Not Our Business – Goodyear Closes Corporate Museum
After 61 years, Goodyear’s World of Rubber museum in Akron, Ohio has finally lost its bounce. Citing a lack of attendance and the company’s move to a new headquarters building as key motivating factors, the US tyre major has announced the museum’s upcoming closure. Doors at the centre will shut for the last time on August 28.
This final chapter in the museum’s history follows prior attempts to close it, and a lack of updates to the numerous exhibits has done nothing to draw in today’s interactivity hungry, multimedia accustomed visitors. ”Somewhere in the ’70s and ’80s it just stopped like you see,” Goodyear spokesman Scott Baughman admitted with admirable honesty.
Despite offering free admission, the museum is meagerly patronised. Attendance ”has been dramatically declining for years,” Baughman added. ”We can go days without activity.” And now that Goodyear Hall has been sold as part of the $900 million Goodyear headquarters and East Akron redevelopment project, there is even less reason to keep the establishment going.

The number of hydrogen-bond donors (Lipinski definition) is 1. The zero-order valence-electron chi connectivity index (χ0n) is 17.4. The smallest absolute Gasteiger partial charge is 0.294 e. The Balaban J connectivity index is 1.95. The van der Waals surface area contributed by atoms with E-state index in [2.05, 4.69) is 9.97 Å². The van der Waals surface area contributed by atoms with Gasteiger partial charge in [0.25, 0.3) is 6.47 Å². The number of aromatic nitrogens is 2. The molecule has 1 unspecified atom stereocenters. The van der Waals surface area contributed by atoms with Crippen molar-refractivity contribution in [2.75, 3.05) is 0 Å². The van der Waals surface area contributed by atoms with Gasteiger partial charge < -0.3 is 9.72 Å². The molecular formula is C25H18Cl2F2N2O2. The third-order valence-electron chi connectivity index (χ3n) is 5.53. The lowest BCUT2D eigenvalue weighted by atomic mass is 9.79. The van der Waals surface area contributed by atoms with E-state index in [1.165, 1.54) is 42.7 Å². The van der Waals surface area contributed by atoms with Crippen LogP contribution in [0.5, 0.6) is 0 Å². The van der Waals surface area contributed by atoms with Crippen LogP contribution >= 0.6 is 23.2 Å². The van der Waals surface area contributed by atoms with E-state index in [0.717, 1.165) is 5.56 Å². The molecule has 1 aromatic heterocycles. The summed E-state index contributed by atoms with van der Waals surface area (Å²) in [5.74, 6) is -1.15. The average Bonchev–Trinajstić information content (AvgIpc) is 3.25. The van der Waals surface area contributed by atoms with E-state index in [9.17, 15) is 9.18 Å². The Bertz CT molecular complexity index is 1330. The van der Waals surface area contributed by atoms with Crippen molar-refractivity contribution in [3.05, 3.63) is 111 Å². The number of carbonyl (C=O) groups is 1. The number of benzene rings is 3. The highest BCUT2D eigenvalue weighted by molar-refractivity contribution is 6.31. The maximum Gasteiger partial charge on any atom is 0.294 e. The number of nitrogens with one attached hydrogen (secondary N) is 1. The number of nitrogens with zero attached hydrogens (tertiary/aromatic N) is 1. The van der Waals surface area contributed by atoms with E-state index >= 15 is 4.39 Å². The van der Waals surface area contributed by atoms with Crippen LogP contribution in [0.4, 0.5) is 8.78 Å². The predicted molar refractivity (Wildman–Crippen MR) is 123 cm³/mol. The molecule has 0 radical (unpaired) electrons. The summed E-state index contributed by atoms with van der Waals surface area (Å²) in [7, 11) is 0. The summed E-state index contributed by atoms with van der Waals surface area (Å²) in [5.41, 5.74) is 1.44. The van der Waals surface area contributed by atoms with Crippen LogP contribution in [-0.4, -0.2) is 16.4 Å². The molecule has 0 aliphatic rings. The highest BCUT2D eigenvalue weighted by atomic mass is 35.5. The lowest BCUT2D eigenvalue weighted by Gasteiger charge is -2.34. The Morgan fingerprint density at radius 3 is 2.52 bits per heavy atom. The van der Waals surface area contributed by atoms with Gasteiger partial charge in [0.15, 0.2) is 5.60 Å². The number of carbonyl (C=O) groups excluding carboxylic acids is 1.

A Goodyear committee spent about a year nutting out the optimal way to deal with the museum’s valuable artefacts. ”The group looked at all the options,” Baughman explained. These included relocating the museum and upgrading the existing facility – all of which were agreed to be too costly. Yet while the museum will be closed, Goodyear says many former attractions will again be placed on public view.
The World of Rubber opened in 1948 as a historical exhibit for Goodyear’s 50th anniversary. In late 1999 Goodyear executives announced plans to close the museum, claiming it was old and outdated. But while they relented following employee protests, the company never followed through on revitalisation plans. ”We’re just not in the museum business,” Baughman concluded. Those wishing to visit a tyre manufacturer’s museum on August 29 or later can do so at l’Aventure Michelin in France, which opened earlier this year and is reportedly very good indeed.